Bringing a so-called micro-pig into your life is a long-term commitment. "Micro" is just a marketing term. These potbellied porcines are also known as teacup and miniature pigs. If you purchase a piglet, your only guarantee is that the creature won't stay small for long. Full-grown miniature pigs reach sizes comparable to those of medium or large dogs -- and their life spans are about the same.
Sows generally give birth to litters of between six and eight piglets -- although it can be twice that number. Babies nurse until approximately 6 weeks of age, starting solid food at about the age of 1 month. By 6 weeks of age, they can be weaned and spayed or neutered. That adorable piglet will likely weigh between 50 and 200 pounds when full-grown. Ask the breeder to let you see the parents; ask how old they are. That gives you a reasonable idea of how big your little pig will grow. Finding out the age of the parents is important, because pigs can reproduce before reaching adult size.
Pigs reach adolescence, or sexual maturity, early on. Male pigs can reach puberty as early as 3 months of age, while females are able to reproduce between the ages of 4 months and 5 months. Every three weeks, sows go into estrus, which lasts between two and three days. Have yours spayed or neutered before reaching sexual maturity. Boars not only become aggressive, they also emit a terrible odor. Sows often forget their housebreaking and can become destructive. Intact sows who aren't bred are prone to uterine cancer in later life.
By the age of 3 years, miniature pigs are full-grown. Only then will you know exactly how large your micro-pig will be. If you don't want any surprises, choose a pig that's 3 years old.
By the age of 10, your pig is a senior citizen. Keep your pet at a healthy weight and give him adequate exercise. Geriatric pigs often suffer from constipation issues, but regular exercise helps keep them regular. Older pigs might develop vision problems, but since pigs don't possess strong eyesight to begin with, their other senses usually make up for this. Arthritis frequently affects older pigs. Ask your vet about joint supplements that might ease discomfort. With good care and luck, a pet pig might live to age 15 or older.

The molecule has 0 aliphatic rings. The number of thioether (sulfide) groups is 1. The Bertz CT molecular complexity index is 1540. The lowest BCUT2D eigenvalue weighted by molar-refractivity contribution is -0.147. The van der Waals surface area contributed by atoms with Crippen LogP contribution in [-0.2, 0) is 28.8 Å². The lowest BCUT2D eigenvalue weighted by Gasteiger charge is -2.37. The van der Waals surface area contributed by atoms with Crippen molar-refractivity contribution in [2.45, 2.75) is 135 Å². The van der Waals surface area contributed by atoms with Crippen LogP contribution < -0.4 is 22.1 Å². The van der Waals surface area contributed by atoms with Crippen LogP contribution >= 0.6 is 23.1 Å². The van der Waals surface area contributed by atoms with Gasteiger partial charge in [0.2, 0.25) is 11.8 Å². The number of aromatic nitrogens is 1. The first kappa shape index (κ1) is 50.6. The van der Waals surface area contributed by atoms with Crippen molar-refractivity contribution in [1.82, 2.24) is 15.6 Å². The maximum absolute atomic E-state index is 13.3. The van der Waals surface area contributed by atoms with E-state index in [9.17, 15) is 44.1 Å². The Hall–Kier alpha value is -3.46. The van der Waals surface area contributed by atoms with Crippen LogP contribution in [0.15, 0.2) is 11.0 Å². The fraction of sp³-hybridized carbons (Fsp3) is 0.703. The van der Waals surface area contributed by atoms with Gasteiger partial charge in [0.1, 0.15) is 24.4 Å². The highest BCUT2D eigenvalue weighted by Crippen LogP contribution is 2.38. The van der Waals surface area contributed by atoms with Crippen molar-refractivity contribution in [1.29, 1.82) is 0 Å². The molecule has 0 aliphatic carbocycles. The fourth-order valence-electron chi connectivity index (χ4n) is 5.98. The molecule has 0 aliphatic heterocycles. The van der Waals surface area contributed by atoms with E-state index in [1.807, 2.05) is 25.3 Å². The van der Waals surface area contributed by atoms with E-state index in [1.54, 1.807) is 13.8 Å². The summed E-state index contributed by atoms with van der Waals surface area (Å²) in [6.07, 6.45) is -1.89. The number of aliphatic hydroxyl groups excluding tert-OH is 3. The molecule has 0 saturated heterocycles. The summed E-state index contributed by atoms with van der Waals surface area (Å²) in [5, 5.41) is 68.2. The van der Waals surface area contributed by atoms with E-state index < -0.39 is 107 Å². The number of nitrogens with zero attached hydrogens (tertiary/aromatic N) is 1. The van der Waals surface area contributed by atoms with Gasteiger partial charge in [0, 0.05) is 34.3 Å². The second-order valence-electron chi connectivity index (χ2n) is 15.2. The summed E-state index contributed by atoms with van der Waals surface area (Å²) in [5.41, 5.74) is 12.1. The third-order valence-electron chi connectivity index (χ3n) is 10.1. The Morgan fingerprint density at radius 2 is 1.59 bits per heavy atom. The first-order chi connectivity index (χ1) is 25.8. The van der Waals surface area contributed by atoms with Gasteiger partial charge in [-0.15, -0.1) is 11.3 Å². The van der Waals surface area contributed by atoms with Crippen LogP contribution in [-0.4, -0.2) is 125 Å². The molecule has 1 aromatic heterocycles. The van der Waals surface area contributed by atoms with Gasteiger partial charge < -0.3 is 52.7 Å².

The supply of miniature pigs available for adoption far outweighs the demand. According to Ohio State University, the most common reason that people surrender their pigs for adoption was that the pigs wound up growing larger than expected. Pigs like the company of other pigs, so if you're adding them to your household, get at least two. Before adding pigs to your household, make sure that you're allowed to keep them in your town. Cities and suburban towns usually don't permit livestock. Zoning restrictions are another major reason pigs end up at shelters.
- Northwest Miniature Pig Association: About Potbellied Pigs
- Pig Pals Sanctuary: The Aging Pot Bellied Pig
- Oakland Zoo: Pot-Bellied Pig
- Hilltop Animal Hospital: Care of Miniature Pot-Bellied Pigs
- The Guardian: Micro Pig Farm Gets Ad Ban for Pet That's Not So Wee Wee Wee
- Ohio State University: Once Popular as Pets, Potbellied Pigs are Now a National Problem
Jane Meggitt has been a writer for more than 20 years. In addition to reporting for a major newspaper chain, she has been published in "Horse News," "Suburban Classic," "Hoof Beats," "Equine Journal" and other publications. She has a Bachelor of Arts in English from New York University and an Associate of Arts from the American Academy of Dramatics Arts, New York City.